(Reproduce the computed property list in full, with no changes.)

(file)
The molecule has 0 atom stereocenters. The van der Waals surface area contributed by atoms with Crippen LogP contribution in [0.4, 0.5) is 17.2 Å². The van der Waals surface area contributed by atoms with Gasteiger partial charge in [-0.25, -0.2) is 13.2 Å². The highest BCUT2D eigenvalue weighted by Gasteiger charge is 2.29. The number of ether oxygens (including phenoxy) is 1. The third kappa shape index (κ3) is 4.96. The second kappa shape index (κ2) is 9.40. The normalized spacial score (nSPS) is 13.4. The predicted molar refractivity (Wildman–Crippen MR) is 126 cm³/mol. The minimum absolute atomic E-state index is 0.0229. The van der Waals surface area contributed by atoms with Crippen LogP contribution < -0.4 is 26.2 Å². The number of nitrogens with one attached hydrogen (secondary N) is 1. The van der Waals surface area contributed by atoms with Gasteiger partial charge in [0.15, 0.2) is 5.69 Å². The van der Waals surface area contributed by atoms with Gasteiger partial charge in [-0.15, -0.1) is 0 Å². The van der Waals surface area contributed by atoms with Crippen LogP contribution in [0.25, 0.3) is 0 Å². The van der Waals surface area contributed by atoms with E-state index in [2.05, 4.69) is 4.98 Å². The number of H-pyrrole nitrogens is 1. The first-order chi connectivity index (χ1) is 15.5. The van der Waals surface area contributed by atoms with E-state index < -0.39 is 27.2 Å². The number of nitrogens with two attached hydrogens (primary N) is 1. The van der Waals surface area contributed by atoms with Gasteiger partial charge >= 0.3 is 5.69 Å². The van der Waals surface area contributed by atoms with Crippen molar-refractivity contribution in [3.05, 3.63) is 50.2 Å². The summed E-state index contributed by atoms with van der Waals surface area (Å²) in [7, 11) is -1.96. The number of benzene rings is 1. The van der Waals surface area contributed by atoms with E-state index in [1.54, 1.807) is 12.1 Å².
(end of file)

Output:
The molecule has 0 atom stereocenters. The van der Waals surface area contributed by atoms with Crippen LogP contribution in [0.4, 0.5) is 17.2 Å². The van der Waals surface area contributed by atoms with Gasteiger partial charge in [-0.25, -0.2) is 13.2 Å². The highest BCUT2D eigenvalue weighted by Gasteiger charge is 2.29. The number of ether oxygens (including phenoxy) is 1. The third kappa shape index (κ3) is 4.96. The second kappa shape index (κ2) is 9.40. The normalized spacial score (nSPS) is 13.4. The predicted molar refractivity (Wildman–Crippen MR) is 126 cm³/mol. The minimum absolute atomic E-state index is 0.0229. The van der Waals surface area contributed by atoms with Crippen LogP contribution < -0.4 is 26.2 Å². The number of nitrogens with one attached hydrogen (secondary N) is 1. The van der Waals surface area contributed by atoms with Gasteiger partial charge in [0.15, 0.2) is 5.69 Å². The van der Waals surface area contributed by atoms with Gasteiger partial charge in [-0.15, -0.1) is 0 Å². The van der Waals surface area contributed by atoms with Crippen LogP contribution in [0.25, 0.3) is 0 Å². The van der Waals surface area contributed by atoms with E-state index in [2.05, 4.69) is 4.98 Å². The number of H-pyrrole nitrogens is 1. The first-order chi connectivity index (χ1) is 15.5. The van der Waals surface area contributed by atoms with E-state index < -0.39 is 27.2 Å². The number of nitrogens with two attached hydrogens (primary N) is 1. The van der Waals surface area contributed by atoms with Gasteiger partial charge >= 0.3 is 5.69 Å². The van der Waals surface area contributed by atoms with Crippen molar-refractivity contribution in [3.05, 3.63) is 50.2 Å². The summed E-state index contributed by atoms with van der Waals surface area (Å²) in [7, 11) is -1.96. The number of benzene rings is 1. The van der Waals surface area contributed by atoms with E-state index in [1.54, 1.807) is 12.1 Å².